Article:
Wednesday, January 23, 2013
Reappraisal: The Shipping News (2001)
Proulx’s muscular writing reveled in the Newfoundland landscape’s harshness, the brutality of existence there, and the characters’ devastating flaws. While the book has a certain folksy charm, director Lasse Hallstrom has turned it into a feel-good movie about a man’s redemption and reduces the book’s powerful revelations and ghoulish discoveries to cheap comic bits. Scripter Robert Nelson Jacobs’ makes a few significant changes from the book, some more effective than others. Quoyle now has one daughter instead of two, which solves the book’s lone miscalculation that the selfish Petal would have stayed around long enough to have a second child. An important subplot about incest, only gradually revealed in the novel, however, is bungled, when a previously unseen character blurts out the truth with ridiculous expediency.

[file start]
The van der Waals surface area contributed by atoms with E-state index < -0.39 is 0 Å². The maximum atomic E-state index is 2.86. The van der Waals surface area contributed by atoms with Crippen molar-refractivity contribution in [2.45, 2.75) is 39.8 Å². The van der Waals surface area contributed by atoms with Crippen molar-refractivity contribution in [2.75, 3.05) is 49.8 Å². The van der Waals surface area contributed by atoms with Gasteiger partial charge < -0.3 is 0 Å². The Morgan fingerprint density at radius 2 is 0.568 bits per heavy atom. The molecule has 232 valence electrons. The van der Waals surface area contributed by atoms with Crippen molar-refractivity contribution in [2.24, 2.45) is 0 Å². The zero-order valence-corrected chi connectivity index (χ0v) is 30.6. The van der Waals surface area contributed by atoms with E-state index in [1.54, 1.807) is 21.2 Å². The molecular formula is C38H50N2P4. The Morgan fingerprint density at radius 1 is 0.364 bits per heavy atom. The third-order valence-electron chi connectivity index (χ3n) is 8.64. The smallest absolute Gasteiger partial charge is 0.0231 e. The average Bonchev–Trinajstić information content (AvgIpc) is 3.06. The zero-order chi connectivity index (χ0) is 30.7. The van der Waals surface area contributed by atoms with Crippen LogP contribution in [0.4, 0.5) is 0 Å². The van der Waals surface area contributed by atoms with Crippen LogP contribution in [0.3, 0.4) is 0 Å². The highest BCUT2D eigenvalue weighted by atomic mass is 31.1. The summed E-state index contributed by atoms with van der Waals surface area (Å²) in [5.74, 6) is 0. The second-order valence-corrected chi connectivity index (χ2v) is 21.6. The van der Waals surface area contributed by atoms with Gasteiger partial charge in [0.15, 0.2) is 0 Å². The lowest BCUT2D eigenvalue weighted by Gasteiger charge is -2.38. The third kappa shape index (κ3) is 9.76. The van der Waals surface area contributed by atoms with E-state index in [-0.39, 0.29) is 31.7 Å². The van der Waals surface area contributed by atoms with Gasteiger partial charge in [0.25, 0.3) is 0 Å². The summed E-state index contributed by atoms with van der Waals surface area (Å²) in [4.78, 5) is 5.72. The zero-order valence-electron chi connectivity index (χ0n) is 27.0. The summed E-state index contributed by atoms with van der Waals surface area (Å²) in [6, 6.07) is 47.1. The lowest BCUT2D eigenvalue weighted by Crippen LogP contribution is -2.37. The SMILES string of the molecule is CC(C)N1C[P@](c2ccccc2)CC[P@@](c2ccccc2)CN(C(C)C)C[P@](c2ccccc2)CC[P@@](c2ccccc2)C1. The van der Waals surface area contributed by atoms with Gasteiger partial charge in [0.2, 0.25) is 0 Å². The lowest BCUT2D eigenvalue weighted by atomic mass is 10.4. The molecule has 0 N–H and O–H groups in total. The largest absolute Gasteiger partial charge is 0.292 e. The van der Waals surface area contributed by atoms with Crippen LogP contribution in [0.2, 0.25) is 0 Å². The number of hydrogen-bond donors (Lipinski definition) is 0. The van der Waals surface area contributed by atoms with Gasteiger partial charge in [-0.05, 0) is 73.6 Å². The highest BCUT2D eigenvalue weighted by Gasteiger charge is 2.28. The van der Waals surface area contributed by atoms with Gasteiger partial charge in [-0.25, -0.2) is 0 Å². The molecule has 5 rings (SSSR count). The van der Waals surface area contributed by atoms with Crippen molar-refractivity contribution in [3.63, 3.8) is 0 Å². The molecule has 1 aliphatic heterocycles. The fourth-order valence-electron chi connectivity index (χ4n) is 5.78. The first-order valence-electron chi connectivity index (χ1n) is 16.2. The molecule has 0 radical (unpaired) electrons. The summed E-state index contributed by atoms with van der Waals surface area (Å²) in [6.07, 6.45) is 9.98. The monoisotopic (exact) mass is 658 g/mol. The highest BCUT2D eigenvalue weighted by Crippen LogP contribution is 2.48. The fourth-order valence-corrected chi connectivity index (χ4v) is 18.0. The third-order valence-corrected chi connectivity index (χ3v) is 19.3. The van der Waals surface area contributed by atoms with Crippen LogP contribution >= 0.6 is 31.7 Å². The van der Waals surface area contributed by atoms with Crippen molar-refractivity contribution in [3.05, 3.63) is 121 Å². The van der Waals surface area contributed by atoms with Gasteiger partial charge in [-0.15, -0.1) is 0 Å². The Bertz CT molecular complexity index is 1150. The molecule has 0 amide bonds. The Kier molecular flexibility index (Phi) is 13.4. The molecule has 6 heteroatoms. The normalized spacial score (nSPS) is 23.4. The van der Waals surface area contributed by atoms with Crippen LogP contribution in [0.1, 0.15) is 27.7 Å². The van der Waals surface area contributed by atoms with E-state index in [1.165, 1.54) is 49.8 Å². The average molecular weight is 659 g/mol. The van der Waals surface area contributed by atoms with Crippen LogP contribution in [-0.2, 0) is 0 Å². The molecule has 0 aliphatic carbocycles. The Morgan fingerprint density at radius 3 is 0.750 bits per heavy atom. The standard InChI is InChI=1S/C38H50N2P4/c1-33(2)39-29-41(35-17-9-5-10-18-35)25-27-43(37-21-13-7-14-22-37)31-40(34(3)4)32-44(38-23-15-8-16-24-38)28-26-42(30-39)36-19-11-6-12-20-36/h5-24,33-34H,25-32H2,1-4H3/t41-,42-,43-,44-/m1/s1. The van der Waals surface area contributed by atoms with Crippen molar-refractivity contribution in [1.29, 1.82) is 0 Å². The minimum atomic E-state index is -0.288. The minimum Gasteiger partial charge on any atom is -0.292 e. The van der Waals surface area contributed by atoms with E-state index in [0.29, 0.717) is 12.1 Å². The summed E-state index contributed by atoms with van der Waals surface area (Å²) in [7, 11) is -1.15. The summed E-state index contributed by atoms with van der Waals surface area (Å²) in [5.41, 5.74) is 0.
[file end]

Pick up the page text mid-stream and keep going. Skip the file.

Although a terrific actor, Spacey is dead wrong for Quoyle, described as a large, heavyset man with lumbering gait and slow wit. His eyes always convey that something is going on in that head, and you are never convinced that this is not a smart man. Julianne Moore has a thankless role as single mother Wavey, similarly wounded butwhose only function is to awaken Quoyle’s squashed spirit, while Blanchett’s screen time is miniscule. The best performance belongs to Dench, as a jaded cynic whose sass belies years of emotional hardships. Stripped of Proulx's sad stoicism, the film is wildly uneven, with some good performances but slack direction, evocative imagery but a glacial pace.
- by Jonathan Lewis